As part of BBC R&D's User Experience Research Partnership (UXRP) we are working with an EngD student from the University of Bath to investigate three main research areas:
- The types of content that could be suitable for Smart Wallpaper.
We generally consider content on the wall to be either “Ambient” or “Active”. Ambient content is either aesthetic (such as a wallpaper pattern) or something you’re likely to glance at (such as a weather forecast). Active content makes up part of an experience engaging the user, either through increased immersion or by requiring direct attention. An example of immersion could be displaying a panorama of the Serengeti Plains setting the scene for a documentary. An example that requires direct attention is displaying recipe instructions in the kitchen while the user is cooking.
The BBC is in a position to provide both active and ambient wallpaper content. We aim to prototype a number of experiences to demonstrate the opportunities available.
- How content could be arranged on the walls.
When we create television programmes we can be reasonably confident that the viewer will be consuming the content on a 16x9 rectangular display. With Smart Wallpaper, everyone’s rooms are different so we need to develop a system that can automatically layout content to suit the resources available.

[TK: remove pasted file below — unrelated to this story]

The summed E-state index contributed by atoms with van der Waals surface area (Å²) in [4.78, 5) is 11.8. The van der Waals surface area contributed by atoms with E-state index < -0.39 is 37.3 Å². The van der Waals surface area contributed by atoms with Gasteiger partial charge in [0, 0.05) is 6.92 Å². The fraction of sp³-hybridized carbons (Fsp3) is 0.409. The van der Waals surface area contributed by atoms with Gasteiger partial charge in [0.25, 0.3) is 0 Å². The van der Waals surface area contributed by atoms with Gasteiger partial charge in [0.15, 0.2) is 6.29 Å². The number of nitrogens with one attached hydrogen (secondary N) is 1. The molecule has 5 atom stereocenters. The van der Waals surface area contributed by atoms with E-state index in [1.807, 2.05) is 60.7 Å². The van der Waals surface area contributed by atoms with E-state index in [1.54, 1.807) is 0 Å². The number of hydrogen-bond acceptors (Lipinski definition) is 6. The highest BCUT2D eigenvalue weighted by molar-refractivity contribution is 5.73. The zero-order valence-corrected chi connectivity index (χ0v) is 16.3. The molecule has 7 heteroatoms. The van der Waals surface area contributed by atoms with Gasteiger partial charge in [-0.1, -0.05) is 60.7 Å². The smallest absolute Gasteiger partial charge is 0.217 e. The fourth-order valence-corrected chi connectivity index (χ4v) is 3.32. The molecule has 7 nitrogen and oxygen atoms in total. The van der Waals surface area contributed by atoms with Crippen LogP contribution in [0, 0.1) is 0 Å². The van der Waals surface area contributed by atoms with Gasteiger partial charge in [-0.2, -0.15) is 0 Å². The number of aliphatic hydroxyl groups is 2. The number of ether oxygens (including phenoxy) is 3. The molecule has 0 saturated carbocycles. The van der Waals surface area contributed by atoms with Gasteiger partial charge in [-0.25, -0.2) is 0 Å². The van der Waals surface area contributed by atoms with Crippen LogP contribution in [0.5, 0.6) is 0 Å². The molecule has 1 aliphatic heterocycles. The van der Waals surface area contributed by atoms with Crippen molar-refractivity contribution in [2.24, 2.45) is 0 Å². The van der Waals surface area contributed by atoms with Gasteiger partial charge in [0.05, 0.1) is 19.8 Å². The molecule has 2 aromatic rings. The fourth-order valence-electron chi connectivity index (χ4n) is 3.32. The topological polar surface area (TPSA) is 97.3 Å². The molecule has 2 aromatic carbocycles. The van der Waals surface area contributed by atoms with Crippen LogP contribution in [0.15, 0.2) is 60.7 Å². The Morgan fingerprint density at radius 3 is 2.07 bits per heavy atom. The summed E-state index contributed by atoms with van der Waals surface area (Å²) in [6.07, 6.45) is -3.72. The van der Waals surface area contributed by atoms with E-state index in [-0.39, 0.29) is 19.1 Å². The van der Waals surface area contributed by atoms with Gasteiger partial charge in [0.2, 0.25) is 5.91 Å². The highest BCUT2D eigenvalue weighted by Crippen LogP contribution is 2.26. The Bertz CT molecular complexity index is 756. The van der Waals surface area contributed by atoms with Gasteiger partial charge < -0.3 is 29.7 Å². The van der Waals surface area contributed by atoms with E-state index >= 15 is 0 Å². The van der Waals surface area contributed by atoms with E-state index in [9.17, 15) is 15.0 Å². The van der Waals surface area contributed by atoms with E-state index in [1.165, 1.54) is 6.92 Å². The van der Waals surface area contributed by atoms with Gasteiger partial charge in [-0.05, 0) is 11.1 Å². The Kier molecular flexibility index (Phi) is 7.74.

This is the evolution of responsive design, where we must account not only for varying dimensions but also for displays of differing shape with some parts occluded. We are investigating force-based layout algorithms as well as different packing algorithms. The optimal solution may be a mix of algorithm and handcrafting.
- How the user could interact with the wallpaper content.
We do not envisage Smart Wallpaper technology being a large touch-screen interface. It is therefore important that the wallpaper requires the minimum of configuration (particularly in ambient mode) and that any interaction is as intuitive as possible. We are considering gesture based interfaces and integration with smart home systems as well as exploiting the suite of interaction technologies provided within smart phones and tablets.
How it works
In the absence of real Smart Wallpaper we are using large rear-projection screens for the walls. By placing a television and real furniture in front of the screens we get as close as possible to our vision.
We want to create a tool that will allow quick and easy prototyping of new kinds of user experiences. We can then use this to test which experiences work well and why.
We are undertaking user research to explore the effect displays like Smart Wallpaper can have on feelings of immersion in content when used in companion to television.
There are many more interesting research questions that spring to mind, such as what kind of layout systems would be optimal and how might the user interact with Smart Wallpaper.
We will publish any findings that arise from our research and user studies.
This project is part of the UX work stream